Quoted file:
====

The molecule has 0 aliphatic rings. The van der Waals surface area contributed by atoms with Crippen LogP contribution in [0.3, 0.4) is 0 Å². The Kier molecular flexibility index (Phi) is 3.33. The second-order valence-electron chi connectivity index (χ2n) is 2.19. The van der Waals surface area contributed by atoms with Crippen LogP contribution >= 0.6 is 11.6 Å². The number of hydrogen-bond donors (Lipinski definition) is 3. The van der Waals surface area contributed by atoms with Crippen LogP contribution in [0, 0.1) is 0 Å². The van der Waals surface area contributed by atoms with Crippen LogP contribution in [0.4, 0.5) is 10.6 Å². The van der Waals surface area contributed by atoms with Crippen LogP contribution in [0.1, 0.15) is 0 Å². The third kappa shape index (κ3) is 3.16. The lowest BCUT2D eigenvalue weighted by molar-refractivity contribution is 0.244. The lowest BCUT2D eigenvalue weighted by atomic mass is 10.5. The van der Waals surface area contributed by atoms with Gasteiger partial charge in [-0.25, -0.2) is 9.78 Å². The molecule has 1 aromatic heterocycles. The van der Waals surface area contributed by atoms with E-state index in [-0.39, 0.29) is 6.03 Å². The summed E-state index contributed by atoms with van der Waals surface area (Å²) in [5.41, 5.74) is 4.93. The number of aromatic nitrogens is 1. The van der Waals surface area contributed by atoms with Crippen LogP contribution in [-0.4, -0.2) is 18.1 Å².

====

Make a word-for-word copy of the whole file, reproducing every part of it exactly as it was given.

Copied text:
The molecule has 0 aliphatic rings. The van der Waals surface area contributed by atoms with Crippen LogP contribution in [0.3, 0.4) is 0 Å². The Kier molecular flexibility index (Phi) is 3.33. The second-order valence-electron chi connectivity index (χ2n) is 2.19. The van der Waals surface area contributed by atoms with Crippen LogP contribution >= 0.6 is 11.6 Å². The number of hydrogen-bond donors (Lipinski definition) is 3. The van der Waals surface area contributed by atoms with Crippen LogP contribution in [0, 0.1) is 0 Å². The van der Waals surface area contributed by atoms with Crippen LogP contribution in [0.4, 0.5) is 10.6 Å². The van der Waals surface area contributed by atoms with Crippen LogP contribution in [0.1, 0.15) is 0 Å². The third kappa shape index (κ3) is 3.16. The lowest BCUT2D eigenvalue weighted by molar-refractivity contribution is 0.244. The lowest BCUT2D eigenvalue weighted by atomic mass is 10.5. The van der Waals surface area contributed by atoms with Gasteiger partial charge in [-0.25, -0.2) is 9.78 Å². The molecule has 1 aromatic heterocycles. The van der Waals surface area contributed by atoms with E-state index in [-0.39, 0.29) is 6.03 Å². The summed E-state index contributed by atoms with van der Waals surface area (Å²) in [5.41, 5.74) is 4.93. The number of aromatic nitrogens is 1. The van der Waals surface area contributed by atoms with Crippen LogP contribution in [-0.4, -0.2) is 18.1 Å².